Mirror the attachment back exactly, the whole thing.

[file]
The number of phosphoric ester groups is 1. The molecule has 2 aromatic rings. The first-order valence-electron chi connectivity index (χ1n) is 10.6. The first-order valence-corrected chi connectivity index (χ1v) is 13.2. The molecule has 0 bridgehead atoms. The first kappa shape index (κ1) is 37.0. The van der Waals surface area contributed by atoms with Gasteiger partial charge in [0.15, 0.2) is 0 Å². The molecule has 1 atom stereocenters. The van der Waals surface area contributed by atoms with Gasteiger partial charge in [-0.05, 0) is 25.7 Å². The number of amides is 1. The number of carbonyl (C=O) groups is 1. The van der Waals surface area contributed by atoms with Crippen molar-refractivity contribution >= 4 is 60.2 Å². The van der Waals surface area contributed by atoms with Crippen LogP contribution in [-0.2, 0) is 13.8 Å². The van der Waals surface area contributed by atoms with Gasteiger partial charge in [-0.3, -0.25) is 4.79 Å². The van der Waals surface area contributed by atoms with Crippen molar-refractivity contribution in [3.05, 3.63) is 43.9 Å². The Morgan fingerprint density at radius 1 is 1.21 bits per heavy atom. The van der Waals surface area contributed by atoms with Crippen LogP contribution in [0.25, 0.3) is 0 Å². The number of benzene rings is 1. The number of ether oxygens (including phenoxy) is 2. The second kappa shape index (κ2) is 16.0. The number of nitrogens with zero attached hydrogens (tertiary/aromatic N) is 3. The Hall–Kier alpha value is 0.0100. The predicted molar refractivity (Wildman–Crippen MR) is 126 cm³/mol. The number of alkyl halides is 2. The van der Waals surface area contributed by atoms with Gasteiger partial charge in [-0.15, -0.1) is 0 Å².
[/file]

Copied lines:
The number of phosphoric ester groups is 1. The molecule has 2 aromatic rings. The first-order valence-electron chi connectivity index (χ1n) is 10.6. The first-order valence-corrected chi connectivity index (χ1v) is 13.2. The molecule has 0 bridgehead atoms. The first kappa shape index (κ1) is 37.0. The van der Waals surface area contributed by atoms with Gasteiger partial charge in [0.15, 0.2) is 0 Å². The molecule has 1 atom stereocenters. The van der Waals surface area contributed by atoms with Gasteiger partial charge in [-0.05, 0) is 25.7 Å². The number of amides is 1. The number of carbonyl (C=O) groups is 1. The van der Waals surface area contributed by atoms with Crippen molar-refractivity contribution >= 4 is 60.2 Å². The van der Waals surface area contributed by atoms with Crippen LogP contribution in [-0.2, 0) is 13.8 Å². The van der Waals surface area contributed by atoms with Gasteiger partial charge in [-0.3, -0.25) is 4.79 Å². The van der Waals surface area contributed by atoms with Crippen molar-refractivity contribution in [3.05, 3.63) is 43.9 Å². The Morgan fingerprint density at radius 1 is 1.21 bits per heavy atom. The van der Waals surface area contributed by atoms with Crippen LogP contribution in [0.25, 0.3) is 0 Å². The number of benzene rings is 1. The number of ether oxygens (including phenoxy) is 2. The second kappa shape index (κ2) is 16.0. The number of nitrogens with zero attached hydrogens (tertiary/aromatic N) is 3. The Hall–Kier alpha value is 0.0100. The predicted molar refractivity (Wildman–Crippen MR) is 126 cm³/mol. The number of alkyl halides is 2. The van der Waals surface area contributed by atoms with Gasteiger partial charge in [-0.15, -0.1) is 0 Å².